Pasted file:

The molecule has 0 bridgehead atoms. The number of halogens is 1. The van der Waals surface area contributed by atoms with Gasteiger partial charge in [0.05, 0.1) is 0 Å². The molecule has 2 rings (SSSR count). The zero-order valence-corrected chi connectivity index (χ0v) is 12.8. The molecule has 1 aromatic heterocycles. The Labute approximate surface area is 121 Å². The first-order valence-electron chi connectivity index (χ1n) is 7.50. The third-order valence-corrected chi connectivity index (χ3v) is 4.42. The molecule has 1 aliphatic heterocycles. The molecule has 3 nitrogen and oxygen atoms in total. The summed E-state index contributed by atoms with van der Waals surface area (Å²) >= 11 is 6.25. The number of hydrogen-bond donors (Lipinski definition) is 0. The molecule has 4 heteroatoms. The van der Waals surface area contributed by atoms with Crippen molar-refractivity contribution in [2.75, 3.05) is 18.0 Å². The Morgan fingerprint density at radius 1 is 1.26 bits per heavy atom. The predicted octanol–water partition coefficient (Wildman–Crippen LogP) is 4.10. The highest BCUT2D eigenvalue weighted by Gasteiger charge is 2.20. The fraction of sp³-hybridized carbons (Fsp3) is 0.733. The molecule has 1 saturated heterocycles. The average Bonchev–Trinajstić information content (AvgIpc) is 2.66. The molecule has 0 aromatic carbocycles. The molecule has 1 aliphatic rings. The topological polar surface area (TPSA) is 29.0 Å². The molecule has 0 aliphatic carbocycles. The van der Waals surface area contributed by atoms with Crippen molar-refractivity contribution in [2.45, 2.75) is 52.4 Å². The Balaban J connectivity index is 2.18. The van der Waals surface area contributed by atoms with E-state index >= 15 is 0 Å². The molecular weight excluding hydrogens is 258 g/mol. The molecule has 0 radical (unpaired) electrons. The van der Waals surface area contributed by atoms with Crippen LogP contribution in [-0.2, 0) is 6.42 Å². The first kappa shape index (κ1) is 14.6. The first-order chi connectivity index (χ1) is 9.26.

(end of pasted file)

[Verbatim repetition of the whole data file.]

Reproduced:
The molecule has 0 bridgehead atoms. The number of halogens is 1. The van der Waals surface area contributed by atoms with Gasteiger partial charge in [0.05, 0.1) is 0 Å². The molecule has 2 rings (SSSR count). The zero-order valence-corrected chi connectivity index (χ0v) is 12.8. The molecule has 1 aromatic heterocycles. The Labute approximate surface area is 121 Å². The first-order valence-electron chi connectivity index (χ1n) is 7.50. The third-order valence-corrected chi connectivity index (χ3v) is 4.42. The molecule has 1 aliphatic heterocycles. The molecule has 3 nitrogen and oxygen atoms in total. The summed E-state index contributed by atoms with van der Waals surface area (Å²) >= 11 is 6.25. The number of hydrogen-bond donors (Lipinski definition) is 0. The molecule has 4 heteroatoms. The van der Waals surface area contributed by atoms with Crippen molar-refractivity contribution in [2.75, 3.05) is 18.0 Å². The Morgan fingerprint density at radius 1 is 1.26 bits per heavy atom. The predicted octanol–water partition coefficient (Wildman–Crippen LogP) is 4.10. The highest BCUT2D eigenvalue weighted by Gasteiger charge is 2.20. The fraction of sp³-hybridized carbons (Fsp3) is 0.733. The molecule has 1 saturated heterocycles. The average Bonchev–Trinajstić information content (AvgIpc) is 2.66. The molecule has 0 aromatic carbocycles. The molecule has 1 aliphatic rings. The topological polar surface area (TPSA) is 29.0 Å². The molecule has 0 aliphatic carbocycles. The van der Waals surface area contributed by atoms with Crippen molar-refractivity contribution in [2.45, 2.75) is 52.4 Å². The Balaban J connectivity index is 2.18. The van der Waals surface area contributed by atoms with E-state index >= 15 is 0 Å². The molecular weight excluding hydrogens is 258 g/mol. The molecule has 0 radical (unpaired) electrons. The van der Waals surface area contributed by atoms with Crippen LogP contribution in [-0.2, 0) is 6.42 Å². The first kappa shape index (κ1) is 14.6. The first-order chi connectivity index (χ1) is 9.26.